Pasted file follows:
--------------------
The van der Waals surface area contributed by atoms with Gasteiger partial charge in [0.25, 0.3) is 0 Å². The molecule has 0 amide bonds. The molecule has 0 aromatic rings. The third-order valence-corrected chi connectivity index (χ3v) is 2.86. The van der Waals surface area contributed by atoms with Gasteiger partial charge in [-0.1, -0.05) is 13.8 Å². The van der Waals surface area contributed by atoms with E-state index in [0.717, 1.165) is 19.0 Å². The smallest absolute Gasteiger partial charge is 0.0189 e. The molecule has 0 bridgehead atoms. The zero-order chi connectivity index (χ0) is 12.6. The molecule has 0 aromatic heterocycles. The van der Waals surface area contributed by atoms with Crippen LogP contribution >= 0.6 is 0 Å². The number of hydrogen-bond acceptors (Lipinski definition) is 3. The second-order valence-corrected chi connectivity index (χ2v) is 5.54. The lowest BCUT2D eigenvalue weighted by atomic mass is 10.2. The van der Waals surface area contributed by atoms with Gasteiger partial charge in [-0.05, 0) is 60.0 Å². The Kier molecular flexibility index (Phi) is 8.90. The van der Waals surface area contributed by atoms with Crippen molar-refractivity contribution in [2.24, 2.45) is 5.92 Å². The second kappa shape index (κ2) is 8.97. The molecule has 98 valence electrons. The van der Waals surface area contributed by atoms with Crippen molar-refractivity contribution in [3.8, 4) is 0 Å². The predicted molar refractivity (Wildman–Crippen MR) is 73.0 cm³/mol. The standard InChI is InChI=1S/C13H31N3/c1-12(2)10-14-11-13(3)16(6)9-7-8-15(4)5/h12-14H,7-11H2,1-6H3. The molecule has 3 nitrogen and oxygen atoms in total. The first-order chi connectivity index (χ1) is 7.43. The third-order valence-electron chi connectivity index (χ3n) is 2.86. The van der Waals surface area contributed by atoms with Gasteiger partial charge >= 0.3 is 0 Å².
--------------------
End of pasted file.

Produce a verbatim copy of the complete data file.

The van der Waals surface area contributed by atoms with Gasteiger partial charge in [0.25, 0.3) is 0 Å². The molecule has 0 amide bonds. The molecule has 0 aromatic rings. The third-order valence-corrected chi connectivity index (χ3v) is 2.86. The van der Waals surface area contributed by atoms with Gasteiger partial charge in [-0.1, -0.05) is 13.8 Å². The van der Waals surface area contributed by atoms with E-state index in [0.717, 1.165) is 19.0 Å². The smallest absolute Gasteiger partial charge is 0.0189 e. The molecule has 0 bridgehead atoms. The zero-order chi connectivity index (χ0) is 12.6. The molecule has 0 aromatic heterocycles. The van der Waals surface area contributed by atoms with Crippen LogP contribution >= 0.6 is 0 Å². The number of hydrogen-bond acceptors (Lipinski definition) is 3. The second-order valence-corrected chi connectivity index (χ2v) is 5.54. The lowest BCUT2D eigenvalue weighted by atomic mass is 10.2. The van der Waals surface area contributed by atoms with Gasteiger partial charge in [-0.05, 0) is 60.0 Å². The Kier molecular flexibility index (Phi) is 8.90. The van der Waals surface area contributed by atoms with Crippen molar-refractivity contribution in [2.24, 2.45) is 5.92 Å². The second kappa shape index (κ2) is 8.97. The molecule has 98 valence electrons. The van der Waals surface area contributed by atoms with Crippen molar-refractivity contribution in [3.8, 4) is 0 Å². The predicted molar refractivity (Wildman–Crippen MR) is 73.0 cm³/mol. The standard InChI is InChI=1S/C13H31N3/c1-12(2)10-14-11-13(3)16(6)9-7-8-15(4)5/h12-14H,7-11H2,1-6H3. The molecule has 3 nitrogen and oxygen atoms in total. The first-order chi connectivity index (χ1) is 7.43. The third-order valence-electron chi connectivity index (χ3n) is 2.86. The van der Waals surface area contributed by atoms with Gasteiger partial charge >= 0.3 is 0 Å².